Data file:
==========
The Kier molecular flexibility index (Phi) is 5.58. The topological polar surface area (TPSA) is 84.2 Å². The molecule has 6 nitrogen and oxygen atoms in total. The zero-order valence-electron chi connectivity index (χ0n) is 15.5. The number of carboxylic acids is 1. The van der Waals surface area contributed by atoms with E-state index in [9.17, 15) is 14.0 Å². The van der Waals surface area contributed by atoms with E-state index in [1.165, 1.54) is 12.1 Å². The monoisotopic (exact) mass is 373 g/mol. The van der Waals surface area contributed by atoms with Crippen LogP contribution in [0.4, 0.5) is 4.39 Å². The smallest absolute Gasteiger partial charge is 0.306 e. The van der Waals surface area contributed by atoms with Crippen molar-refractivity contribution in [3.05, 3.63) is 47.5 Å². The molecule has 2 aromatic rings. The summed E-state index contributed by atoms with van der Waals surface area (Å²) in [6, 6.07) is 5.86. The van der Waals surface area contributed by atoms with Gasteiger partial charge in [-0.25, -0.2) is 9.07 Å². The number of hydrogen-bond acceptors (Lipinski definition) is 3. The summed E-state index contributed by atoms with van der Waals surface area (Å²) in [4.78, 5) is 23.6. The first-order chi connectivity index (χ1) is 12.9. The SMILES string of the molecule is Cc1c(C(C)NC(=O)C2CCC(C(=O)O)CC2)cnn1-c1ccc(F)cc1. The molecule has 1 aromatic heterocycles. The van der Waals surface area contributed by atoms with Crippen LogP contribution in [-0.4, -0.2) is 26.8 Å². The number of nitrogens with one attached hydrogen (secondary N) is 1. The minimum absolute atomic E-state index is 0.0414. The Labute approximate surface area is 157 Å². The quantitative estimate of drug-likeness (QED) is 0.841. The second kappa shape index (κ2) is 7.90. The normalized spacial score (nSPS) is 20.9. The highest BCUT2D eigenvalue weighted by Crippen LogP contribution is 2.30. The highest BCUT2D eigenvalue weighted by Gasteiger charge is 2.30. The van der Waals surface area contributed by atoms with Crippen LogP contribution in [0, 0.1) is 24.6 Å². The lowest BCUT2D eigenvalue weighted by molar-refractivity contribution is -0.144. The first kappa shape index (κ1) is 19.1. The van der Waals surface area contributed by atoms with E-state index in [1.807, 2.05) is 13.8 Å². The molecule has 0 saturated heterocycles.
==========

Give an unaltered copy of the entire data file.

The Kier molecular flexibility index (Phi) is 5.58. The topological polar surface area (TPSA) is 84.2 Å². The molecule has 6 nitrogen and oxygen atoms in total. The zero-order valence-electron chi connectivity index (χ0n) is 15.5. The number of carboxylic acids is 1. The van der Waals surface area contributed by atoms with E-state index in [9.17, 15) is 14.0 Å². The van der Waals surface area contributed by atoms with E-state index in [1.165, 1.54) is 12.1 Å². The monoisotopic (exact) mass is 373 g/mol. The van der Waals surface area contributed by atoms with Crippen LogP contribution in [0.4, 0.5) is 4.39 Å². The smallest absolute Gasteiger partial charge is 0.306 e. The van der Waals surface area contributed by atoms with Crippen molar-refractivity contribution in [3.05, 3.63) is 47.5 Å². The molecule has 2 aromatic rings. The summed E-state index contributed by atoms with van der Waals surface area (Å²) in [6, 6.07) is 5.86. The van der Waals surface area contributed by atoms with Gasteiger partial charge in [-0.25, -0.2) is 9.07 Å². The number of hydrogen-bond acceptors (Lipinski definition) is 3. The summed E-state index contributed by atoms with van der Waals surface area (Å²) in [4.78, 5) is 23.6. The first-order chi connectivity index (χ1) is 12.9. The SMILES string of the molecule is Cc1c(C(C)NC(=O)C2CCC(C(=O)O)CC2)cnn1-c1ccc(F)cc1. The molecule has 1 aromatic heterocycles. The van der Waals surface area contributed by atoms with Crippen LogP contribution in [-0.4, -0.2) is 26.8 Å². The number of nitrogens with one attached hydrogen (secondary N) is 1. The minimum absolute atomic E-state index is 0.0414. The Labute approximate surface area is 157 Å². The quantitative estimate of drug-likeness (QED) is 0.841. The second kappa shape index (κ2) is 7.90. The normalized spacial score (nSPS) is 20.9. The highest BCUT2D eigenvalue weighted by Crippen LogP contribution is 2.30. The highest BCUT2D eigenvalue weighted by Gasteiger charge is 2.30. The van der Waals surface area contributed by atoms with Crippen LogP contribution in [0, 0.1) is 24.6 Å². The lowest BCUT2D eigenvalue weighted by molar-refractivity contribution is -0.144. The first kappa shape index (κ1) is 19.1. The van der Waals surface area contributed by atoms with E-state index in [1.807, 2.05) is 13.8 Å². The molecule has 0 saturated heterocycles.